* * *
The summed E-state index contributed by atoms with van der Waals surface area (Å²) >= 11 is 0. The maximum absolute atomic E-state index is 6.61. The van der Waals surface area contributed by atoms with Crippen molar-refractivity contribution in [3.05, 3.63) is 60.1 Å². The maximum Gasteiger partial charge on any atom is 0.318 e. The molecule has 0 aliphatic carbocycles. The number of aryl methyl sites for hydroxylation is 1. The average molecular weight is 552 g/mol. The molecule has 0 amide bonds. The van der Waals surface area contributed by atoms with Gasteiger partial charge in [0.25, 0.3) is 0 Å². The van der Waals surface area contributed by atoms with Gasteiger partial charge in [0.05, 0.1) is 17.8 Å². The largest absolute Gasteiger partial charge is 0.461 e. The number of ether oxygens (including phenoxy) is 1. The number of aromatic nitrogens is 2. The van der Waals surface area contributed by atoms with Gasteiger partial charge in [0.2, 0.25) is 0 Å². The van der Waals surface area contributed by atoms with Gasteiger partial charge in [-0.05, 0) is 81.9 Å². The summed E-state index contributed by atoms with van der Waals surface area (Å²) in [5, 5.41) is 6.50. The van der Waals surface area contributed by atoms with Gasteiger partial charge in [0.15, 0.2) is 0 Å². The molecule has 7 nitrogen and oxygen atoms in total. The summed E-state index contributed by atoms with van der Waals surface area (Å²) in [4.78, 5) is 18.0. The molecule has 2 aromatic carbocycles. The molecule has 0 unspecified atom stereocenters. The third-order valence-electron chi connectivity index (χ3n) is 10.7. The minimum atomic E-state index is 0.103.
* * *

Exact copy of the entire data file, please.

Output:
The summed E-state index contributed by atoms with van der Waals surface area (Å²) >= 11 is 0. The maximum absolute atomic E-state index is 6.61. The van der Waals surface area contributed by atoms with Crippen molar-refractivity contribution in [3.05, 3.63) is 60.1 Å². The maximum Gasteiger partial charge on any atom is 0.318 e. The molecule has 0 aliphatic carbocycles. The number of aryl methyl sites for hydroxylation is 1. The average molecular weight is 552 g/mol. The molecule has 0 amide bonds. The van der Waals surface area contributed by atoms with Gasteiger partial charge in [0.25, 0.3) is 0 Å². The van der Waals surface area contributed by atoms with Gasteiger partial charge in [0.05, 0.1) is 17.8 Å². The largest absolute Gasteiger partial charge is 0.461 e. The number of ether oxygens (including phenoxy) is 1. The number of aromatic nitrogens is 2. The van der Waals surface area contributed by atoms with Gasteiger partial charge in [0.2, 0.25) is 0 Å². The van der Waals surface area contributed by atoms with Gasteiger partial charge in [-0.05, 0) is 81.9 Å². The summed E-state index contributed by atoms with van der Waals surface area (Å²) in [5, 5.41) is 6.50. The van der Waals surface area contributed by atoms with Gasteiger partial charge in [0.15, 0.2) is 0 Å². The molecule has 7 nitrogen and oxygen atoms in total. The summed E-state index contributed by atoms with van der Waals surface area (Å²) in [4.78, 5) is 18.0. The molecule has 2 aromatic carbocycles. The molecule has 0 unspecified atom stereocenters. The third-order valence-electron chi connectivity index (χ3n) is 10.7. The minimum atomic E-state index is 0.103.